From this date, all existing projects on Umbraco Cloud can get this by upgrading Umbraco Deploy on the project page and all new projects will be running the latest version of Deploy when it is released. This release will be for version 8 and we’ll release this functionality for version 7 projects as soon as it’s backported and tested.
Upcoming Release: Umbraco 8.5
The first Umbraco release of 2020 will contain the new built-in version of ModelsBuilder, Umbraco Modelsbuilder. This is a slimmed down version of the the current ZBU ModelsBuilder that has been bundled with Umbraco since version 7.4. Umbraco will now have the basic functionality, Purelive and AppData models, directly in the core of the CMS. For advanced features such as Dll mode, API and more you can still add the third party ModelsBuilder via NuGet.
All existing projects will not see any changes and will continue to use the full version of ModelsBuilder as before, so an upgrade to 8.5 doesn’t mean you automatically switch to Umbraco ModelsBuilder. All new installations will default to Umbraco ModelsBuilder and you’re then free to switch to the full version if advanced functionality is needed.
You can find the full version of ModelsBuilder here: https://github.com/zpqrtbnk/Zbu.ModelsBuilder
We’ll provide all the details for Umbraco ModelsBuilder with the release of Umbraco 8.5, which is scheduled for January 14th.
What’s new on Umbraco Cloud
If you have an organisation set up on Umbraco Cloud, you’ll find that the overview of projects and members of an organisation has been given an overhaul to provide you with a better overview. This is done in line with the overall brand “make-over”of the Umbraco Cloud portal which we released in November. You’ll now see easy access to the different views for your organisation in a menu on the left.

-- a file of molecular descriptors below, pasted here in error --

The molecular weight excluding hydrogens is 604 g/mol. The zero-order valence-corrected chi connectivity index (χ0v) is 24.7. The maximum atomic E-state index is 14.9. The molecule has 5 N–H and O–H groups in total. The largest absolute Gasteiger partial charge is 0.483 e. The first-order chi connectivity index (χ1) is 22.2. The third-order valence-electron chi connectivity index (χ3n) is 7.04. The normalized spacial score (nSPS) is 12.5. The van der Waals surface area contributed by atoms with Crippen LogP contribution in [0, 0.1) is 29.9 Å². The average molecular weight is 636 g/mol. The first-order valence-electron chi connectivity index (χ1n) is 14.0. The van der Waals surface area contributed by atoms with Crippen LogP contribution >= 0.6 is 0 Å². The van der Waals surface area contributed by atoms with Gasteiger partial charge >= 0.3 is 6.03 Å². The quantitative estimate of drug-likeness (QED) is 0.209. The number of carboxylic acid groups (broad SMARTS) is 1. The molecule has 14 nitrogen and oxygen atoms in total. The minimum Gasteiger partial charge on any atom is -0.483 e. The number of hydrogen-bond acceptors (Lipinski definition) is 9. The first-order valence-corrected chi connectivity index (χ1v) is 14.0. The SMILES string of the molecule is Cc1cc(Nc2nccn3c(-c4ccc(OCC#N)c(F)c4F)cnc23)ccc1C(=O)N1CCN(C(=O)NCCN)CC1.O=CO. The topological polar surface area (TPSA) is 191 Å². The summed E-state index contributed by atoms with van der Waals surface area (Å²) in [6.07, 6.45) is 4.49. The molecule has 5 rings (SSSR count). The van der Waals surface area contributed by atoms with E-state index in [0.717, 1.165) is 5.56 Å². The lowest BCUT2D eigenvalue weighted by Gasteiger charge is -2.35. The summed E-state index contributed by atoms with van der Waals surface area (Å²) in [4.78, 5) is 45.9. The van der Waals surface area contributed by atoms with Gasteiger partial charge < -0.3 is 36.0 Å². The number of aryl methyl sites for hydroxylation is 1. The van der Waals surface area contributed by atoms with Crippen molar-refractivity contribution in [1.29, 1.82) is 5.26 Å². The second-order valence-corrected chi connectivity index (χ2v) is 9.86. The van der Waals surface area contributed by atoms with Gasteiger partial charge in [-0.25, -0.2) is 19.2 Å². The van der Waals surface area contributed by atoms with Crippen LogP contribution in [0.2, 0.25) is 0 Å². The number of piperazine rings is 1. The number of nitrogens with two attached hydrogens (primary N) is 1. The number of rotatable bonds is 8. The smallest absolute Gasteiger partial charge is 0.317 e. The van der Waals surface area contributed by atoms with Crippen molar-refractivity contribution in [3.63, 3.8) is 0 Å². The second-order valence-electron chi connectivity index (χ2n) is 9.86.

This overhaul also includes a new feature:
Access Rights for Organisations
Aside from an overview of the members and projects in your Cloud organisation you can also get a report on Access Rights:
This means that admins for an organisation can get a complete overview of all the projects and an overview of who has access and what type of permission they have for each environment. This can be really helpful when reviewing access rights, data policies and for those of you that have to create GDPR reports, this should give you a helping hand as well.
Updates to the Roadmap
The only item that has moved since the last Product Update blog post is Forms API for Umbraco Heartcore, which has been released and moved from the Product Roadmap to the Roadmap History page.
That’s it for this update...
As mentioned, this is the last Product Update for 2019 - thank you for a great year! I aim to be back with regular bi-weekly updates starting mid-January 2020.
And as always - If you have product feedback you’re welcome to reach out to us on firstname.lastname@example.org, contribute to the RFCs and if you want to get personal, you can find me on Twitter (@hemraker).
… Until next year.
Story by Rune Strand
Posted: Wednesday 18 December 2019